I have to admit I was a bit slow to come around to the understanding of how much of an impact bullying could have. This was probably shaped by my own experiences growing up. I certainly experienced a bit of it through school (if I’m honest, I’d have to say I probably instigated a bit too- the tough things about having made mistakes in the past is you can never undo them, but at least you can learn from them).
My experiences were pretty low grade and I didn’t experience any real lasting harm as a result, so my initial thoughts around bullying were that it was something that everyone just went through and dealt with. Without doubt that was a position of ignorance and immaturity.
I didn’t need the death of Chloe Ferguson to make this clear to me. I just needed a couple of people close to me to have the courage to share their struggles and my worldview changed almost overnight. Needless to say I now have a much greater appreciation for the power we have to hurt one another- often without even realising- and as a result take mental health and bullying extremely seriously.
At its worst, bullying is a repeated pervasive intrusion on a person’s life that they often feel powerless to stop. In these circumstances, particularly when the victim is emotionally vulnerable or the behaviour coincides with other upheaval in the victim’s life, the impact can be catastrophic.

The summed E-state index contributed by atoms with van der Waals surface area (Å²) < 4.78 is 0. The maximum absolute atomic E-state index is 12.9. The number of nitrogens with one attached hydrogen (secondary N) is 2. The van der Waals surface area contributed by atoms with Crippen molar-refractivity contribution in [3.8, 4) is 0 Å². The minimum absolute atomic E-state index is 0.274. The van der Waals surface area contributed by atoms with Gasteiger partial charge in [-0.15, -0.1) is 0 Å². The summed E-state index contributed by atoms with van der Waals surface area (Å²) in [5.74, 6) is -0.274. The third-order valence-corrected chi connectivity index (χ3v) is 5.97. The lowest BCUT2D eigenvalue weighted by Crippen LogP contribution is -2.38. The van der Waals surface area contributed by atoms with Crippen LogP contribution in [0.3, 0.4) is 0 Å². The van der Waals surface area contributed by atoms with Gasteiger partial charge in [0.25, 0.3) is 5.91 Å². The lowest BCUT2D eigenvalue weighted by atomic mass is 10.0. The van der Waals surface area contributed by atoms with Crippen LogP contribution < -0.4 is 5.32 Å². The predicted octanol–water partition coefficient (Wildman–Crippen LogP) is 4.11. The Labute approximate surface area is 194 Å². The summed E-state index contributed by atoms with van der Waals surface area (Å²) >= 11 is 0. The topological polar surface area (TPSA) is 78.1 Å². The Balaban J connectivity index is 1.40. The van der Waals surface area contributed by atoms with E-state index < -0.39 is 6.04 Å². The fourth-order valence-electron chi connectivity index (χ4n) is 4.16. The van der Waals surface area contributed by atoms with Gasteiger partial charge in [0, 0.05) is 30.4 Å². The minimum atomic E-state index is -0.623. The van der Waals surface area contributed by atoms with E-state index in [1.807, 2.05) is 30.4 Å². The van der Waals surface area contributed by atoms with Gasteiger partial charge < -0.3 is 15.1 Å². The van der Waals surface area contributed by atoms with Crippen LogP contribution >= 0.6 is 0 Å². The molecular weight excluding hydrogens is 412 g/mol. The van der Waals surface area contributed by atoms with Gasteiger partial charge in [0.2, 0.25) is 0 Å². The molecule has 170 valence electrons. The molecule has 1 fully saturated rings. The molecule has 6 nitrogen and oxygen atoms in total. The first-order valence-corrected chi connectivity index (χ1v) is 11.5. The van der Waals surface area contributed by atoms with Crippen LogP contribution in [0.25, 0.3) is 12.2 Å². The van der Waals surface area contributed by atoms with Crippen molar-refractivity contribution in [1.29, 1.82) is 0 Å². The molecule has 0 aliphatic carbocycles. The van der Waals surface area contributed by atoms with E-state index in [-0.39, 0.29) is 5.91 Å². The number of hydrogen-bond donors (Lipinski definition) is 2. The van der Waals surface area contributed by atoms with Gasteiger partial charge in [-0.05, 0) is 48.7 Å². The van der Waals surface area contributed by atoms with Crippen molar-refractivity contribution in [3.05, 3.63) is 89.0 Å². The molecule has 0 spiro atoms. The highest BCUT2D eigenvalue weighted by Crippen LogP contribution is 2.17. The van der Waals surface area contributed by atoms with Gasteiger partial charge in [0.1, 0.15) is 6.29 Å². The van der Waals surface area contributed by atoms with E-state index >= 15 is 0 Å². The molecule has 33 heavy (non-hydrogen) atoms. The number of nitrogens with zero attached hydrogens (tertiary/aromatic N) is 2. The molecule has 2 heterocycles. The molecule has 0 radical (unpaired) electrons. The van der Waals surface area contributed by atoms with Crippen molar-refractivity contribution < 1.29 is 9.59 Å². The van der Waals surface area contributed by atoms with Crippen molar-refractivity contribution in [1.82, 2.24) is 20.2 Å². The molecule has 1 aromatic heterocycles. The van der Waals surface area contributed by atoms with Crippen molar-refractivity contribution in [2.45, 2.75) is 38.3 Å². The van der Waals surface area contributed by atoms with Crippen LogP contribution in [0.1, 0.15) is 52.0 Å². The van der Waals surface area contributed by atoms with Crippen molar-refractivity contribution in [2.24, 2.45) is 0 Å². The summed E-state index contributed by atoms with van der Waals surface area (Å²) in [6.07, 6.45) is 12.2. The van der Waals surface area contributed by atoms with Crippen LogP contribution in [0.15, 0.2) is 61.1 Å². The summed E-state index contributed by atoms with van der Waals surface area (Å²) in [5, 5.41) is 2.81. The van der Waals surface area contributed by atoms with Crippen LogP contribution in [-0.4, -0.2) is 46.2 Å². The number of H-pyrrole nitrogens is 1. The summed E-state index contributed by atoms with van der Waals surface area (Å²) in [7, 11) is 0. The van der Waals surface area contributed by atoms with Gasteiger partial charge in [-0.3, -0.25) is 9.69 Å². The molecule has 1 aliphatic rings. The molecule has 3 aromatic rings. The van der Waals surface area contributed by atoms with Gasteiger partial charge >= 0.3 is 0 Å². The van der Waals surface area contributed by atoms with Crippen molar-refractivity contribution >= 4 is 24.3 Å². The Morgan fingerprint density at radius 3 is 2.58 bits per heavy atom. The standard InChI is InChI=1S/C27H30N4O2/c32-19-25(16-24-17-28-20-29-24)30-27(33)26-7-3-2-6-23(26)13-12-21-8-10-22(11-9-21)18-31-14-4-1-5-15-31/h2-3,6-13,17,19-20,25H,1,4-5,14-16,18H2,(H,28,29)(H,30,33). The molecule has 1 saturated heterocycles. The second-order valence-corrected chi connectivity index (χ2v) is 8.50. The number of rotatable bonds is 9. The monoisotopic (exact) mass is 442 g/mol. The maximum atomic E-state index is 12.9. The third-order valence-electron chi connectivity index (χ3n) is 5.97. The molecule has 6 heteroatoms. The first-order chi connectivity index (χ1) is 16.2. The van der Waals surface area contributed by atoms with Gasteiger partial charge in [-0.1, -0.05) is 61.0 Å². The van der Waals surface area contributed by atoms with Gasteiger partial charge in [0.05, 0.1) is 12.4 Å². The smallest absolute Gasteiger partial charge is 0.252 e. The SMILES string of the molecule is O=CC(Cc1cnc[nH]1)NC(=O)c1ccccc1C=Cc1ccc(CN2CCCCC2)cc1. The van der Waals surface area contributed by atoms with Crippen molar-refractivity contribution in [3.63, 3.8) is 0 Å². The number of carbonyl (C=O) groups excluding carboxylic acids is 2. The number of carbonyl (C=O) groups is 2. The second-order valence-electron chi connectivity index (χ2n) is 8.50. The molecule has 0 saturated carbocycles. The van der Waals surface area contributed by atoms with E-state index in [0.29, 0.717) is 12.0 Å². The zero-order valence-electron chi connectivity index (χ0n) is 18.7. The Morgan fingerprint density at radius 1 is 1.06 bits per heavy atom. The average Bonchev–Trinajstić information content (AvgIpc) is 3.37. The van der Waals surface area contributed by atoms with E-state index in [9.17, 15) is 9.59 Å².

But is that what happened when Rene met Ruth?
Based on the reporting of the event and Ms Forrest’s own public statements on the matter, it appears Rene Hidding approached her at a public event and rather forcefully tried to convince her not to vote against upcoming government legislation, saying that doing so would jeopardise funding for projects in her electorate.
Ms Forrest is an experienced politician who presumably (since she recently voted to give herself a 10.5% pay rise) realises the job will have challenging moments and conflict. I believe she may well have felt intimidated and disempowered. If Mr Hidding’s words were overly aggressive or coercive, I am glad she called him out for it, but I wonder about Ms Forrest’s choice of words.
Did she have to describe her treatment as bullying?
As I said, Forrest is no novice to politics or public speaking, so this is a deliberate choice of words and one wonders if it was selected for shock value more than accuracy, in order to depict Mr Hidding in a negative light- something he often does pretty well without any help.
As I said, I don’t in anyway dispute she found the incident confrontational and distressing. I certainly don’t seek to defend Mr Hidding in the matter. His behaviour sounds rude and boorish.
But does Ms Forrest really think this unpleasant conversation- from which she already claims to have moved on from- is in any way comparable to the experiences of people who experience real systemic bullying that they can’t fight back against or get away from?